The Media Foundation for West Africa (MFWA) has learnt with some disappointment the judgment of the Magistrate court of Achimota, Accra, in the case of the invasion of the studios of United Television (UTV) by thugs of the ruling New Patriotic Party (NPP).
As captured in media reports, the court convicted the 16 thugs to a fine of Ghc2,400 (US$203) each. It is our position that the fines are simply not deterrent enough.
There are many reasons why the MFWA had expected this invasion to attract a severer punishment. First, the storming of the studio of UTV on October 7, 2023 disrupted a live broadcast, which was a direct attack on press freedom, including the right of the panelists to be critical of the government.
Second, the invasion by the thugs is nothing short of political party vigilantism, which the government has been forced to legislate against, in the wake of the manifest threat their activities pose to public order.
Third, the invasion of UTV is the fourth in less than two years in Ghana, after similar violent invasions of Radio Ada (Greater Accra Region), Benya FM, (Elmina, Central Region), Radio Dagbon (Tamale Central Region), three of them by political party affiliates.
The storming of UTV brought to at least 14 the number of similar invasions of the premises of media houses, as documented by the MFWA in a recent report. It is therefore an alarming trend which needed to be tackled as such.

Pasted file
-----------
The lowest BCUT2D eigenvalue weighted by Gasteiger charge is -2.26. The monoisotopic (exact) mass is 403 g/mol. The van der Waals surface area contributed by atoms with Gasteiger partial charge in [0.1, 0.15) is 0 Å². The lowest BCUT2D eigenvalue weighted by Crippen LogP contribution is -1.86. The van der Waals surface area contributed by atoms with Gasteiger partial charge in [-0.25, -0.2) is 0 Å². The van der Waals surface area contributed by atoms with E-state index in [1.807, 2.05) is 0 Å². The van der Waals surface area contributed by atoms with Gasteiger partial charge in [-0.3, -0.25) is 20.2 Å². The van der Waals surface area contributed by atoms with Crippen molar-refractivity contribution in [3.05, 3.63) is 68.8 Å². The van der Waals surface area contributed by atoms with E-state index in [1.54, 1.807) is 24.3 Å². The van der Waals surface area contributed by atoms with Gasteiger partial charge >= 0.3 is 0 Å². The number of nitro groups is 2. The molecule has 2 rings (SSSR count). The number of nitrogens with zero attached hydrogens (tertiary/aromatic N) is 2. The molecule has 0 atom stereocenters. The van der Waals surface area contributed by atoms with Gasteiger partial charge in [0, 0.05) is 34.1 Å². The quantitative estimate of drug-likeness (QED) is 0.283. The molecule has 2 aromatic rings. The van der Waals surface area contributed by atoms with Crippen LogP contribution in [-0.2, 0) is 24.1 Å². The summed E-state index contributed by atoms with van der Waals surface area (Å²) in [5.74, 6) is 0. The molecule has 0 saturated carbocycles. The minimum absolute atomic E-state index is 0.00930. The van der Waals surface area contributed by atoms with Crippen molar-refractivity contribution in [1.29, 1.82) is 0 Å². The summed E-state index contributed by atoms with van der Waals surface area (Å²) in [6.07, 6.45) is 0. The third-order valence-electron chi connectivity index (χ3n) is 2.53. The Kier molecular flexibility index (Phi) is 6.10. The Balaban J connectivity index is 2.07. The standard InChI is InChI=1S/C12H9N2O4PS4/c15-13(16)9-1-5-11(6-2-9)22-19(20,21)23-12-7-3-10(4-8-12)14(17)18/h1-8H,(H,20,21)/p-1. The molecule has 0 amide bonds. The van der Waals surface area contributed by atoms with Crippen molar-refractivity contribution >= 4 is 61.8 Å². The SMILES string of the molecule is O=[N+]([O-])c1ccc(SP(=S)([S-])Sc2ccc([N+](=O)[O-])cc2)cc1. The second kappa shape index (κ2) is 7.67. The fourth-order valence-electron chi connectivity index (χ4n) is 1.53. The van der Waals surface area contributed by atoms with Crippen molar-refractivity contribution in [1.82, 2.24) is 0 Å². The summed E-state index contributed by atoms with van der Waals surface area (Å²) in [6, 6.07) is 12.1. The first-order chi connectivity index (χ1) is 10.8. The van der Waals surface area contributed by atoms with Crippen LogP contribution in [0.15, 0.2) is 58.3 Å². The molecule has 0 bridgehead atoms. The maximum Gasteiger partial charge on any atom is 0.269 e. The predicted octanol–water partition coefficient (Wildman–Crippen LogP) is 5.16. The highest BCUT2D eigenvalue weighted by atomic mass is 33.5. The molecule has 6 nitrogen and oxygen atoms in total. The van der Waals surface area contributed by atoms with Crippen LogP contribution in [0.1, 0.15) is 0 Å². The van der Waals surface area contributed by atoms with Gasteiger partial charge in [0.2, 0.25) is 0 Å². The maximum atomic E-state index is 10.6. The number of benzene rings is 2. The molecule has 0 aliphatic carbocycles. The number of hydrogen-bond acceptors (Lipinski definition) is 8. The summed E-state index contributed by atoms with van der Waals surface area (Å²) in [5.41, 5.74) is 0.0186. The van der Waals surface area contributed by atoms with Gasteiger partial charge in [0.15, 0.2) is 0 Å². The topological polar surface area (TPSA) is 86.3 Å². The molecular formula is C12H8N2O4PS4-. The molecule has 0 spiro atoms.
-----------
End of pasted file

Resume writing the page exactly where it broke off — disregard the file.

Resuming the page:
It is also worth noting that despite the widespread condemnation of the UTV incident, some supporters of the opposition National Democratic Congress (NDC), on October 13, 2023 (just a week later), physically attacked a journalist of Accra-based Citi FM. This underlines a posture of defiance and unrepentance on the part of these party fanatics.
It is clear from the above that attacks on media houses and journalists by political party affiliates is becoming a subculture in Ghana, which can be rooted out only by severe sanctions that will deter future perpetrators. Unfortunately, the MFWA did not see this in the judgement delivered by the court in the UTV attack case.
The fine of GHC 2,400 in the UTV case is also a step-down from the GH₵3,600.00 each imposed on NDC activist Mumuni Osman and his accomplice for their attack on Dagbon FM in Tamale.
Ironically, while the perpetrators of attacks on the media are getting away with soft fines, at least four journalists have been detained on court orders over the past two years. These include Oheneba Boamah Bennie of Accra-based Power FM, who spent 14 days in prison for contempt of court and paid a fine of GH ¢3,000 (about USD 450 at that time).
Another journalist, Noah Dameh of Radio Adah, was remanded for 13 days, and came out after a week so physically deteriorated that the judge failed to recognize him on his subsequent court appearance. The hapless journalist, who had endured nearly two years of prosecution, died on September 17, 2023.
The High Court (Criminal Court 5 Division) in Accra on February 25, 2022, granted leave to National Security operatives to detain freelance journalist, Sacut Amenga-Etego, for two weeks for “illegal” filming at the court.
On November 1, 2021, the Takoradi High Court remanded journalist Nhyiraba Paa Kwesi Simpson in custody for allegedly publishing false news with the intent of causing fear and alarm to the public contrary to the Public Order Act, and the Electronic Communications Act, 775 of 2008. The charges related to a false kidnap claim made by a listener who had called into the morning show hosted by Simpson on connect FM. The presenter spent one week in detention.
It is clear from the above comparative judicial decisions that, in the view of our courts, the media have been more sinning than sinned against.